Brendan Dunn, BS ’20, relaxed into his seat at The Dr. Miriam and Sheldon G. Adelson Gift of Life-Be The Match Collection Center in Boca Raton, Fla. It was time for the Gift of Life team to take charge of his “donation vacation.” Dunn had learned he was a match to a patient in the international bone marrow and stem cell registry just in time for winter break. He traveled under strict COVID-19 protocols to offer up some peripheral blood stem cells (PBSC) to a person he may never meet.
The team asked a series of typical questions before the conversation took a personal turn. Did he have a favorite food? What were some of his strongest likes/dislikes? How about allergies? Dunn’s nurse told him that PBSC recipients have been known to take on some of their donor’s tastes.
“I think about that sometimes when I’m eating,” says Dunn, now in a health administration graduate program at Xavier University. He recently matched an anonymous female recipient in the massive Gift of Life database. “I wonder if she hates something now that she didn’t hate before. I just hope it’s not one of her favorites.”
When Dunn swabbed the inside of his cheek during a Gift of Life ambassador’s visit to U-M’s Kappa Sigma fraternity house, he wasn’t thinking about his favorite flavor of ice cream, or anyone else’s.
“It just seemed like a good cause,” he says, and one that didn’t require much effort on his part.
Gift of Life is accredited by the World Marrow Donor Association. Its goal is to provide life-saving treatment to the thousands of patients worldwide battling diseases like blood cancer, immunodeficiencies, and sickle cell. The organization’s website reports that an estimated one in 200 Americans will receive a stem cell transplant in their lifetime. Only 30 percent of patients will find a matching donor within their families.
Male donors are called more frequently than females since men are typically larger and produce more of the necessary cells. Some 90 percent of donors are between the ages of 18-35. About 80 percent of recipients require blood stem cells; 20 percent of recipients need bone marrow.
The greatest gift
Back on campus, the registry ambassador told Dunn and his friends that chances were low they would hear from the organization any time soon, if at all. The tissue typing is so intense there is a 0.1 percent chance a donor ever will be called to donate to a stranger. It’s all about statistics, the ambassador said. As more people donate, the chances for a match increase.
“It didn’t cross my mind again until they called and said I was a match,” Dunn says.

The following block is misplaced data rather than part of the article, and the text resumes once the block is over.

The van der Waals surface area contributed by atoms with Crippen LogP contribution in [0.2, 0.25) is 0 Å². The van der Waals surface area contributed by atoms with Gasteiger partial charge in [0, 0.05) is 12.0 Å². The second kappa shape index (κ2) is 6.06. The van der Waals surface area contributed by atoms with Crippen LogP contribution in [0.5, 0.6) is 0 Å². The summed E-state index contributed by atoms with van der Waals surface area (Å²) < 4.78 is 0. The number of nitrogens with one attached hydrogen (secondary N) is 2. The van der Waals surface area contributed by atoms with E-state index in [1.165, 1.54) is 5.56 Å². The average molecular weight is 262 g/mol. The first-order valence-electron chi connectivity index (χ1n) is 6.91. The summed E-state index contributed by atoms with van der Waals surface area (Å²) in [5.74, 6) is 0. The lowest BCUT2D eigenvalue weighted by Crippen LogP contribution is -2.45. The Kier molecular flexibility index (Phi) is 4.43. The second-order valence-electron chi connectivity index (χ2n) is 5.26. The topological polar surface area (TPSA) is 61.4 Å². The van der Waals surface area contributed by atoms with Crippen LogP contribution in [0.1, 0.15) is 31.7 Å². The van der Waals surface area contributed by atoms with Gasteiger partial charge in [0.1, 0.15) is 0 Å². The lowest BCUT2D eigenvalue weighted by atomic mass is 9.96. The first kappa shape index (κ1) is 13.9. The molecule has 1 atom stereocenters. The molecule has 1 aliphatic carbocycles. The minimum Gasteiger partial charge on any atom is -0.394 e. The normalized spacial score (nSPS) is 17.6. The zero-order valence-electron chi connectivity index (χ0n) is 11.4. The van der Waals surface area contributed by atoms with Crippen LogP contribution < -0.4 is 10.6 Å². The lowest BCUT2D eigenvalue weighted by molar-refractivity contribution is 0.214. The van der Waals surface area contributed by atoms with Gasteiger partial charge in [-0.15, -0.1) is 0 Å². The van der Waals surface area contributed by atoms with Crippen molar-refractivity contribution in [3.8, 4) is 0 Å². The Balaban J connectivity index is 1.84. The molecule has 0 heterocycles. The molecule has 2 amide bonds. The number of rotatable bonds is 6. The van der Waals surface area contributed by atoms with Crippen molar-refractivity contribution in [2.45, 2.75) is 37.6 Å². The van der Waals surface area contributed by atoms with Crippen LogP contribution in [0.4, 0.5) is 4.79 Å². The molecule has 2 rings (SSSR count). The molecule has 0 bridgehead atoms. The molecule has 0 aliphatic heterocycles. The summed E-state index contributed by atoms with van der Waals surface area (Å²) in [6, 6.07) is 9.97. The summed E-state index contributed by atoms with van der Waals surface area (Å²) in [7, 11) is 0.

He was the only one among his group of friends, and soon he and his cells were on a plane to Boca Raton. His girlfriend, also a member of the registry, accompanied him.
“This one small act can have a resounding effect,” says Marti Freund, director of organizational advancement at Gift of Life. Her own life was impacted by marrow donation, she says. “It reminds you of the good in people. [Brendan] wasn’t even deterred by the pandemic.”
Freund was one of the staff who welcomed Dunn to the collection center, which opened in 2019. It is outfitted to feel as comfortable and welcoming as possible with multiple entertainment options. Donors are treated like the heroes they are, she says. The organization arranges and pays for all travel, meals, hospitality, and more. Donating the PBSC cells is similar to donating plasma; it’s a one-day medical routine that lasts about four-six hours.
Good to grow
“It’s very easy once you become a match,” says Dunn of the experience and minimal side effects. “I left Florida with the same amount of cells I had the week before.”
Freund says she often is surprised by how casually donors agree to the life-changing procedure. “It’s so humbling,” she says. “People are choosing to save a life. It’s such a hands-on, impactful thing a person can do.”
Dunn is the humble one, though. “I’m a young person in good health and I lived with my parents; we followed COVID protocols,” he says. “I don’t think I’m a great person, but it does feel great to impact a person once they get the cells.”
The collection center remained open throughout the pandemic because “cancer doesn’t stop for COVID,” says Freund.
Though COVID-19 has temporarily derailed the campus ambassador program that attracted Dunn to Gift of Life, Freund says the organization remains focused on attracting young, healthy, and diverse donors. The organization has partnered with the NAACP and its Youth and College Division to build a more diverse donor base.
Gift of Life’s #BloodIsThicker campaign showcases the disparities in blood cancer as well as the broader issues the pandemic has further exposed. Only 25 percent of African American patients are able to find a matching donor, while 98 percent of white patients can. Hispanic patients have a 55 percent rate, Asians are at 40 percent, and multiracial patients have a 25 percent chance.
We can be heroes
Dunn is in Ohio these days, working toward a master’s degree that will help him “drive health care forward.”
“We can’t get complacent right now,” he says. “I want to explore everything from new treatments to better payment systems.”
His individual act to drive health care forward with a PBSC donation was met with a thank-you note from his anonymous recipient. She was feeling great, she reported. Privacy laws keep them from meeting for an extended period, and Dunn has no idea if they ever will connect in person. For now, he’s satisfied to imagine his recipient living her best life.
“I have no idea where she is in the world, what country she’s from,” he says. “Maybe she’s from Ohio. Maybe I’ve passed her on the street. It’s insane how connected we are.”